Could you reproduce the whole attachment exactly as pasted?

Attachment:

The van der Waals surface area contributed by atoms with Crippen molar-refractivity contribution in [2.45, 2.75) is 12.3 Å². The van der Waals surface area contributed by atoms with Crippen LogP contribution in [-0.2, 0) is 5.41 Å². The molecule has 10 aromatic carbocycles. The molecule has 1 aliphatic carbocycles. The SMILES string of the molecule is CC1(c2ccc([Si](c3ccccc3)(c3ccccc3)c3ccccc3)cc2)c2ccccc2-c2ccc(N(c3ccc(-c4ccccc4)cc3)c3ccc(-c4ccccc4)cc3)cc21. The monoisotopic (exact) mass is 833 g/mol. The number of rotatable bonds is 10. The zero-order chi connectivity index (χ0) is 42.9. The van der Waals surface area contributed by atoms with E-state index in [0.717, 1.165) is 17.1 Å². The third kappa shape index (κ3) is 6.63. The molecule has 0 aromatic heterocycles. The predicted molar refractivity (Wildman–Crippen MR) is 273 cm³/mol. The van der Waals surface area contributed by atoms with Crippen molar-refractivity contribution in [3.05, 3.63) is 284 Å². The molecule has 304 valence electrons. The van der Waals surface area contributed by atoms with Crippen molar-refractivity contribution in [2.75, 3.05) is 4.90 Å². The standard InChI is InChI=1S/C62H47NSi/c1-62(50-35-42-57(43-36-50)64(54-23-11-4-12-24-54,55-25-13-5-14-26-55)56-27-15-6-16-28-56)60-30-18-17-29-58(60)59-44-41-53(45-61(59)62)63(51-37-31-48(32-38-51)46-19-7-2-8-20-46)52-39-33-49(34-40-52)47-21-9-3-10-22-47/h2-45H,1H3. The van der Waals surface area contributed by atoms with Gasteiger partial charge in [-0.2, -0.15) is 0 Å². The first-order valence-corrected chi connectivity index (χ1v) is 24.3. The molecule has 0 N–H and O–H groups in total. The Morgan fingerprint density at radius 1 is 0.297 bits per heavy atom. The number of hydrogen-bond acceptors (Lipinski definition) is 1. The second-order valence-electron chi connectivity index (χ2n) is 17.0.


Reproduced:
The van der Waals surface area contributed by atoms with Crippen molar-refractivity contribution in [2.45, 2.75) is 12.3 Å². The van der Waals surface area contributed by atoms with Crippen LogP contribution in [-0.2, 0) is 5.41 Å². The molecule has 10 aromatic carbocycles. The molecule has 1 aliphatic carbocycles. The SMILES string of the molecule is CC1(c2ccc([Si](c3ccccc3)(c3ccccc3)c3ccccc3)cc2)c2ccccc2-c2ccc(N(c3ccc(-c4ccccc4)cc3)c3ccc(-c4ccccc4)cc3)cc21. The monoisotopic (exact) mass is 833 g/mol. The number of rotatable bonds is 10. The zero-order chi connectivity index (χ0) is 42.9. The van der Waals surface area contributed by atoms with E-state index in [0.717, 1.165) is 17.1 Å². The third kappa shape index (κ3) is 6.63. The molecule has 0 aromatic heterocycles. The predicted molar refractivity (Wildman–Crippen MR) is 273 cm³/mol. The van der Waals surface area contributed by atoms with Crippen molar-refractivity contribution in [3.05, 3.63) is 284 Å². The molecule has 304 valence electrons. The van der Waals surface area contributed by atoms with Crippen molar-refractivity contribution in [2.75, 3.05) is 4.90 Å². The standard InChI is InChI=1S/C62H47NSi/c1-62(50-35-42-57(43-36-50)64(54-23-11-4-12-24-54,55-25-13-5-14-26-55)56-27-15-6-16-28-56)60-30-18-17-29-58(60)59-44-41-53(45-61(59)62)63(51-37-31-48(32-38-51)46-19-7-2-8-20-46)52-39-33-49(34-40-52)47-21-9-3-10-22-47/h2-45H,1H3. The van der Waals surface area contributed by atoms with Gasteiger partial charge in [-0.2, -0.15) is 0 Å². The first-order valence-corrected chi connectivity index (χ1v) is 24.3. The molecule has 0 N–H and O–H groups in total. The Morgan fingerprint density at radius 1 is 0.297 bits per heavy atom. The number of hydrogen-bond acceptors (Lipinski definition) is 1. The second-order valence-electron chi connectivity index (χ2n) is 17.0.